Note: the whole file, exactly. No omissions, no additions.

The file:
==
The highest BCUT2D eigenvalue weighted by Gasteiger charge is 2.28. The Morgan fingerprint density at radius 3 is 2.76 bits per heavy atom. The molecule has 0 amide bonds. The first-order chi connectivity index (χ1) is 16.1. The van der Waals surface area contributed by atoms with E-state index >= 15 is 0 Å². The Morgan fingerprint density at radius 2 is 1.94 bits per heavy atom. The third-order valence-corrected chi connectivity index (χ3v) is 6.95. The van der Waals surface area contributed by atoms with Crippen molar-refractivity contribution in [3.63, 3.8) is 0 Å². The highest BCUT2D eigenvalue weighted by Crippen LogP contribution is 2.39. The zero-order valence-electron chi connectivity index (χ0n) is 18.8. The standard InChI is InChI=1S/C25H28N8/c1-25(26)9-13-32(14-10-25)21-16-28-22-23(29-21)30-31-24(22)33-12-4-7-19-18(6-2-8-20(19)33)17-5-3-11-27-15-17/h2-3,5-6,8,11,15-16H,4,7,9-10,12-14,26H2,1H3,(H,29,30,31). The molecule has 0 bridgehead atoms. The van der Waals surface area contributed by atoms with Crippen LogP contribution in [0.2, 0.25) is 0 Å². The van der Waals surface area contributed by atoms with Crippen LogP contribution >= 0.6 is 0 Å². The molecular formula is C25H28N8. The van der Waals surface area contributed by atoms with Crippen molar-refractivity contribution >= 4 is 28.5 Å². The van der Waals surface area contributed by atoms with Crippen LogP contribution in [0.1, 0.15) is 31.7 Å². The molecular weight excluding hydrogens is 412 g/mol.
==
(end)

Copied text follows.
The highest BCUT2D eigenvalue weighted by Gasteiger charge is 2.28. The Morgan fingerprint density at radius 3 is 2.76 bits per heavy atom. The molecule has 0 amide bonds. The first-order chi connectivity index (χ1) is 16.1. The van der Waals surface area contributed by atoms with E-state index >= 15 is 0 Å². The Morgan fingerprint density at radius 2 is 1.94 bits per heavy atom. The third-order valence-corrected chi connectivity index (χ3v) is 6.95. The van der Waals surface area contributed by atoms with Crippen molar-refractivity contribution in [3.63, 3.8) is 0 Å². The highest BCUT2D eigenvalue weighted by Crippen LogP contribution is 2.39. The zero-order valence-electron chi connectivity index (χ0n) is 18.8. The standard InChI is InChI=1S/C25H28N8/c1-25(26)9-13-32(14-10-25)21-16-28-22-23(29-21)30-31-24(22)33-12-4-7-19-18(6-2-8-20(19)33)17-5-3-11-27-15-17/h2-3,5-6,8,11,15-16H,4,7,9-10,12-14,26H2,1H3,(H,29,30,31). The molecule has 0 bridgehead atoms. The van der Waals surface area contributed by atoms with Crippen LogP contribution in [0.2, 0.25) is 0 Å². The van der Waals surface area contributed by atoms with Crippen LogP contribution >= 0.6 is 0 Å². The molecular formula is C25H28N8. The van der Waals surface area contributed by atoms with Crippen molar-refractivity contribution >= 4 is 28.5 Å². The van der Waals surface area contributed by atoms with Crippen LogP contribution in [0.1, 0.15) is 31.7 Å². The molecular weight excluding hydrogens is 412 g/mol.